Dependency Mirroring and Forking

This is a draft proposal to serve as a starting point for discussing dependency mirroring and forking. We invite the community to help flesh out concrete proposal(s) for the swift-evolution process!

Package Manager Dependency Mirroring and Forking


This is a draft proposal for adding support for dependency mirroring and forking in SwiftPM.


Mirror: A mirror is an alternate source location for a dependency which exactly mirrors the contents of the original source.

Fork: A fork is a package dependency which may have different content than the original dependency.

Vendoring: Vendoring refers to checking in source code of the entire dependency graph so you always have your dependencies.



Dependency mirroring is highly useful for several reasons:

  • Ensures that a dependency can be always fetched in case the original source is unavailable or even deleted.
  • Access to the original source location is slow or forbidden on the current network.
  • You want to validate or screen the upstream updates before making it available to use internally in a company.


Most use-cases of using a fork boils down to one major case: using a modified version of a dependency in your package before those modifications are available in the original package. Example: You made a bug fix in Swift-NIO but the fix is not merged in the upstream repository yet and your application requires this fix in order to work correctly.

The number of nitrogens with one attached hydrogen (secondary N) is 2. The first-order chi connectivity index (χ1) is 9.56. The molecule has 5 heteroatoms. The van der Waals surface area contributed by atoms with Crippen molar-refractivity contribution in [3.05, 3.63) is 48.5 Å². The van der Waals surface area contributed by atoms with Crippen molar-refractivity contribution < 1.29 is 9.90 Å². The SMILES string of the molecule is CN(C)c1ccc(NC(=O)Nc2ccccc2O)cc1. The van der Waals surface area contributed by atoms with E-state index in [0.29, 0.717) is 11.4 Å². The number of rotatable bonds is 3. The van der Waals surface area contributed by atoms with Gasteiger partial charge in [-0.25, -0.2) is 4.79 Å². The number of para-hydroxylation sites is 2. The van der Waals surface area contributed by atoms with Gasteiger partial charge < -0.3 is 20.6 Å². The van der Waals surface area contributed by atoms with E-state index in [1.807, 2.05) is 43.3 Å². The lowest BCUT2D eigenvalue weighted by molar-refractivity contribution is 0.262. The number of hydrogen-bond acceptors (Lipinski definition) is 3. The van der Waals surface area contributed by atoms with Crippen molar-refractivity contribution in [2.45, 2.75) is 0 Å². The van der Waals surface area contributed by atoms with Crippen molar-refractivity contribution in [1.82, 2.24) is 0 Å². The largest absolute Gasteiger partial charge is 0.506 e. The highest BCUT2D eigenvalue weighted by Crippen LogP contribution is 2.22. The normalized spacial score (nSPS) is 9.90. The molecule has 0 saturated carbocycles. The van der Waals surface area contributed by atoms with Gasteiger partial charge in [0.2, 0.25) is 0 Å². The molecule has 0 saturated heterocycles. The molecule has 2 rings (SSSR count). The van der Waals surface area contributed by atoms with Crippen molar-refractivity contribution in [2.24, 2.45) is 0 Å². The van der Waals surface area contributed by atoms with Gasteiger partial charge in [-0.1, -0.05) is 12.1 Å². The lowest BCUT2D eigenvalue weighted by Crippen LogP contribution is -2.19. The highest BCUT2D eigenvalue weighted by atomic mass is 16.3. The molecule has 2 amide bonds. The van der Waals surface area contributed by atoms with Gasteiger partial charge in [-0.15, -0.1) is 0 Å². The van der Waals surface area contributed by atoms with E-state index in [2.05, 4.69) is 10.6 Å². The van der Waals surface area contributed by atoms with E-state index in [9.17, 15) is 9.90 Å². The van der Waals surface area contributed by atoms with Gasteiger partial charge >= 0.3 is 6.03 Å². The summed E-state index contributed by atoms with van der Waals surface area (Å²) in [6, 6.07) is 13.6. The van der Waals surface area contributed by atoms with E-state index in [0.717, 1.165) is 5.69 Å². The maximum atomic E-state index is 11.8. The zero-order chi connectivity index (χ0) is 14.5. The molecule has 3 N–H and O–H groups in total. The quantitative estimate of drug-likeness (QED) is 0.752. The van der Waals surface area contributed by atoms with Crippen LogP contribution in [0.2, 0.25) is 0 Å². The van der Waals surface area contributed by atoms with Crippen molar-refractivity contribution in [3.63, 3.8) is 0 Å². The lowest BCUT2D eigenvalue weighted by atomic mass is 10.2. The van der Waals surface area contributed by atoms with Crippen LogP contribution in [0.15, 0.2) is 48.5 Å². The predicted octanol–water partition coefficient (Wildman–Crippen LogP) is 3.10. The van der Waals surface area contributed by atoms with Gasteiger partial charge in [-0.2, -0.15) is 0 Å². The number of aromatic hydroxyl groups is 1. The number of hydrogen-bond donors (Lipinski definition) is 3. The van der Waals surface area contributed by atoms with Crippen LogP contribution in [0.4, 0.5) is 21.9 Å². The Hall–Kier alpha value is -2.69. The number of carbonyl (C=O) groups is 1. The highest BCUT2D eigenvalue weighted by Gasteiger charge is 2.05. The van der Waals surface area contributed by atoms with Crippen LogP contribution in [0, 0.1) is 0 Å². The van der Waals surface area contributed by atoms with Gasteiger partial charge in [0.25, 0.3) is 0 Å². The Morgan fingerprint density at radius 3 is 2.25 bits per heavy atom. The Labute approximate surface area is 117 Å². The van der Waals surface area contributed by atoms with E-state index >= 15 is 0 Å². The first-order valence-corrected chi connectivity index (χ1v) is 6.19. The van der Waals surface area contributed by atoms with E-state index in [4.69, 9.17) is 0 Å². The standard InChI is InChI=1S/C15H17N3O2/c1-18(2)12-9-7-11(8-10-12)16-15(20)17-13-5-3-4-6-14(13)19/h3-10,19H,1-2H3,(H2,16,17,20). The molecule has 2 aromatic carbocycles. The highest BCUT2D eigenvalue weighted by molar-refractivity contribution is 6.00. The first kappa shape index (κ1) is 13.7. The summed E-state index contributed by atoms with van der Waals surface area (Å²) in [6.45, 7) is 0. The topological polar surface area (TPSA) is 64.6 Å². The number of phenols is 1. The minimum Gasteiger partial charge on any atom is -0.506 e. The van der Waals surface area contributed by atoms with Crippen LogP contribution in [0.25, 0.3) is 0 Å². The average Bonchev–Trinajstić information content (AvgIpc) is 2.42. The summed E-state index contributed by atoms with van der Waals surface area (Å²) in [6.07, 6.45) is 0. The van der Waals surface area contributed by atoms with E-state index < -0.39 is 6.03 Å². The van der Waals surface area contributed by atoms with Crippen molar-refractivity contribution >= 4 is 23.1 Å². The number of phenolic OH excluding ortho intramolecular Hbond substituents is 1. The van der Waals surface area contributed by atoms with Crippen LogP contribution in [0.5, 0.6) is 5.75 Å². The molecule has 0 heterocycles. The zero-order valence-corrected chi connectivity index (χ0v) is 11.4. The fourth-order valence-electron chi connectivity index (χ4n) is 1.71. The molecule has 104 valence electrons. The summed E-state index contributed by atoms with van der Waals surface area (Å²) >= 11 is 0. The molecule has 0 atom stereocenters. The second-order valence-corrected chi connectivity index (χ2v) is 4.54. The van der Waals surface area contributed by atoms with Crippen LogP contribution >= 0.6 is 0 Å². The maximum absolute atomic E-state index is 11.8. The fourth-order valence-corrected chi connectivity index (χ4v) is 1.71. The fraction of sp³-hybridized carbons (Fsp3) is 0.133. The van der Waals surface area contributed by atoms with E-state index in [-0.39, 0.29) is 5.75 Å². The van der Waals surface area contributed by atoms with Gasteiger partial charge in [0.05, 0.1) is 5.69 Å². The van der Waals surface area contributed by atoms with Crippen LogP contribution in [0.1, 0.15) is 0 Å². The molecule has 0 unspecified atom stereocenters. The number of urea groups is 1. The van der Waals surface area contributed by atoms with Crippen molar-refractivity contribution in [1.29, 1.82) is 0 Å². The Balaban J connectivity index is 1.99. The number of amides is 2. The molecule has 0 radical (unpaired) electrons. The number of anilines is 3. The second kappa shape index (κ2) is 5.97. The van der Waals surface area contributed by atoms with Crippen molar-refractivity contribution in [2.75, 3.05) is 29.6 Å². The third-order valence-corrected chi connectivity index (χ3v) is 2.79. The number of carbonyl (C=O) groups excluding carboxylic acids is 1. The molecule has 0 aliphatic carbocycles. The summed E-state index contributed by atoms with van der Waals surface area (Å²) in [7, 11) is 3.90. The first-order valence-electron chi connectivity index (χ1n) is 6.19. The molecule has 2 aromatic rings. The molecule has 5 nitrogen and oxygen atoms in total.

Vendoring has some overlapping motivations with mirroring. It ensures that the dependencies are always available even if the original sources disappear. It allows building without network access, and it enables "archiving" a project so it can be built in future without worrying about the original dependency sources being available years from now.

Possible solutions

Dependency mirroring

A dependency mirror is supposed to exactly replicate the contents of the original dependency and given its use-cases, a user should be able to use the mirrors they have access to with any arbitary package. We can introduce a new "package mirror" file to store per-dependency mirroring information that SwiftPM can use as an additional input. The mirrors will work for both direct and transitive dependencies of a package. A separate file allows using a mirror config without modifying the package.

It would be nice to have some kind of validations to make sure that the content on the mirror is actually same as the original content. However, we don't need to tackle that problem initially and we can add the validations in future as an enhancement to the mirroring feature.